Residential self-selection, reverse causality and residential dissonance

A latent class transition model of interactions between the built environment, travel attitudes and travel behavior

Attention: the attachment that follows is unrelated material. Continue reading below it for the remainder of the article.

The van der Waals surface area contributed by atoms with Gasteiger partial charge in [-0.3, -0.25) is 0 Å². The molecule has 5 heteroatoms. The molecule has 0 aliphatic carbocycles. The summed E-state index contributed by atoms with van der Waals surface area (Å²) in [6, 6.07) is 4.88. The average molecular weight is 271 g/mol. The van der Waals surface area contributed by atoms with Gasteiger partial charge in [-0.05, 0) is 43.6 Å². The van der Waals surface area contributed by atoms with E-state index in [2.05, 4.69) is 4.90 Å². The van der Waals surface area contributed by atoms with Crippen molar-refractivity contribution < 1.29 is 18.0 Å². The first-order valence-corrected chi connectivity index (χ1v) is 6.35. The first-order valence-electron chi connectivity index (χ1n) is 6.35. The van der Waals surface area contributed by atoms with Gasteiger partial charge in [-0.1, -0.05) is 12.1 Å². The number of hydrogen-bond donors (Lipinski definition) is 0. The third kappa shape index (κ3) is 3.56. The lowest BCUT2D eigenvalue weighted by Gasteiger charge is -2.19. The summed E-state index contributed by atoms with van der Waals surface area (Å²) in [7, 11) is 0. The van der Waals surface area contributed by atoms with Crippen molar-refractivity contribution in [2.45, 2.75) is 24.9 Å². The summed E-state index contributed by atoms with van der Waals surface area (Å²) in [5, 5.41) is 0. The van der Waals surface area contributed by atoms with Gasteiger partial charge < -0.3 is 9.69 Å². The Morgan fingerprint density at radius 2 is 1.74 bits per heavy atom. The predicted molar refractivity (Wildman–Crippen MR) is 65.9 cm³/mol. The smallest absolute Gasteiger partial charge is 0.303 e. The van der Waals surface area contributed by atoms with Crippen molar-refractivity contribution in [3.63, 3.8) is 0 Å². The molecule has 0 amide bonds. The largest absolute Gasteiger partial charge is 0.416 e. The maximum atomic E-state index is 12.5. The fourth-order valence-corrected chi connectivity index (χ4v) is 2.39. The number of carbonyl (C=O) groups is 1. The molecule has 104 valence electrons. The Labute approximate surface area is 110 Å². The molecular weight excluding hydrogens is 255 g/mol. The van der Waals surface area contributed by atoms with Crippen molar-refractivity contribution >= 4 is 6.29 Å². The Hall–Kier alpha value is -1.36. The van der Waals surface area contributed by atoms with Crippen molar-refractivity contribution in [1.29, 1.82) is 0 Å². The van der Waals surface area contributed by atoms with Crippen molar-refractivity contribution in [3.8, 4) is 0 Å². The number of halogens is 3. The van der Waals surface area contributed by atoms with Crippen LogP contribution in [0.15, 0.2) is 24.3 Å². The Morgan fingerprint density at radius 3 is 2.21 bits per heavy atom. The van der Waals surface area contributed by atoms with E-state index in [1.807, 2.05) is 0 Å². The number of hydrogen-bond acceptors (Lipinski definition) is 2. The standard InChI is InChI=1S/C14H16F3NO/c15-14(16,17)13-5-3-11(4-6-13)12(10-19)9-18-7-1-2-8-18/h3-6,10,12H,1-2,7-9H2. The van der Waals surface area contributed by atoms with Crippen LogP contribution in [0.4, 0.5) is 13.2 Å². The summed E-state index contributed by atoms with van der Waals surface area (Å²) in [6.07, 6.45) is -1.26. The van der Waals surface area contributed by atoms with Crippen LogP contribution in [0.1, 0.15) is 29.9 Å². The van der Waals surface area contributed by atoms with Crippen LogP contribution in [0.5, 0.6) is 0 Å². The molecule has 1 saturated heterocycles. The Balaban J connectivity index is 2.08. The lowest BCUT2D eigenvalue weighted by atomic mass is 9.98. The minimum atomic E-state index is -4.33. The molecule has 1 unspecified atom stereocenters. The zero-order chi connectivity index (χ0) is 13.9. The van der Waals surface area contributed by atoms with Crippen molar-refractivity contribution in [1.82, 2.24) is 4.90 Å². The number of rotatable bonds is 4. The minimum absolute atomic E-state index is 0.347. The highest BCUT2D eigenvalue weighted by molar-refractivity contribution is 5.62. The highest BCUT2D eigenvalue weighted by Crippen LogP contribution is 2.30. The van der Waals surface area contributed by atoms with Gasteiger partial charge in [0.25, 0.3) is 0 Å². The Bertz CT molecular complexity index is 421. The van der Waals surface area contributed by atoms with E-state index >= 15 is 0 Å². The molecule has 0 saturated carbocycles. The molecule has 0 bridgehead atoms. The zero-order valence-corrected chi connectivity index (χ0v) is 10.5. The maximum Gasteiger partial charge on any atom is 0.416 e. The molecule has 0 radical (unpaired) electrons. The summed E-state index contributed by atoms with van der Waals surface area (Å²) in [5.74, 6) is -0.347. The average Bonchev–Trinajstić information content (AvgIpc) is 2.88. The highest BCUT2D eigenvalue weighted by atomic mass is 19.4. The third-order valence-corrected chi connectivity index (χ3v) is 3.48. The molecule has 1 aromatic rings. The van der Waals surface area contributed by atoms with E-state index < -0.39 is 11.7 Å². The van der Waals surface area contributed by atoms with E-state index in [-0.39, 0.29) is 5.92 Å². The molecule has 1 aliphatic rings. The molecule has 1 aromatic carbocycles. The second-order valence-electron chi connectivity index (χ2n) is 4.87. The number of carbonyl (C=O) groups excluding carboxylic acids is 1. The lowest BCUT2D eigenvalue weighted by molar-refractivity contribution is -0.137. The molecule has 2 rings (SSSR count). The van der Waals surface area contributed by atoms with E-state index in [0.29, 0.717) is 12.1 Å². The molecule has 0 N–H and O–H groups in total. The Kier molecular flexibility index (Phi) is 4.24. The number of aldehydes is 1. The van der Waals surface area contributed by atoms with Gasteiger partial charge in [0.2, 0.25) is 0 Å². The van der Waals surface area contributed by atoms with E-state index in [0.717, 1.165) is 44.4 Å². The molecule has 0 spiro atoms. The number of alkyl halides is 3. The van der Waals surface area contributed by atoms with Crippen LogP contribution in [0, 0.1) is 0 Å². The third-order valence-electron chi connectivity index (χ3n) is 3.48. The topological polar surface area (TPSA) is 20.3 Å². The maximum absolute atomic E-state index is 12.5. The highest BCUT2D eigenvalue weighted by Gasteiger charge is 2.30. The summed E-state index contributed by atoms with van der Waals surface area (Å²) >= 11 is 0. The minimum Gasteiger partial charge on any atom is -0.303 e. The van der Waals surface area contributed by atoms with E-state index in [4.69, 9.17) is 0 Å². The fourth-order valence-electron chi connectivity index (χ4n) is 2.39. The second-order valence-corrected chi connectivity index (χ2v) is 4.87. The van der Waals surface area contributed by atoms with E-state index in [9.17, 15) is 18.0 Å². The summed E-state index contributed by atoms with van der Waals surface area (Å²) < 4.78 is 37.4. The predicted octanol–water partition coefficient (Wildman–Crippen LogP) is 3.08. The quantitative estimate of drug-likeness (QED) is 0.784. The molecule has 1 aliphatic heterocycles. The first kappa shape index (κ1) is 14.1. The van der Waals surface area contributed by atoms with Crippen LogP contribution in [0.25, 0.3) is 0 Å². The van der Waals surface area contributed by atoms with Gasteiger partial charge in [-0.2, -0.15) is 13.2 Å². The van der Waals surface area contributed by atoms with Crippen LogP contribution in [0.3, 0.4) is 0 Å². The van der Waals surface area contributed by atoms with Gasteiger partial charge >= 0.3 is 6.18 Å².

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Travel-related attitudes and dissonance between attitudes and the characteristics of the residential built environment are believed to play an important role in the effectiveness of land use policies that aim to influence travel behaviour. To date, research on the nature and directions of causality of the links between these variables has been hindered by the lack of longitudinal approaches. This paper takes such an approach by exploring how people across different population groups adjust their residential environments and attitudes over time. Two latent class transition models are used to segment a population into consonant and dissonant classes to reveal differences in their adjustment process. Interactions between (1) the distance to railway stations and travel-mode-related attitudes and (2) the distance to shopping centres and the importance of satisfaction with these distances are modelled. The models reveal mixed patterns in consonant and dissonant classes at different distances from these destinations. These patterns remain relatively stable over time. People in more dissonant classes generally do not have a higher probability of switching to more consonant classes. People adjust their built environments as well as their attitudes over time and these processes differ between classes. Implications for policies are discussed.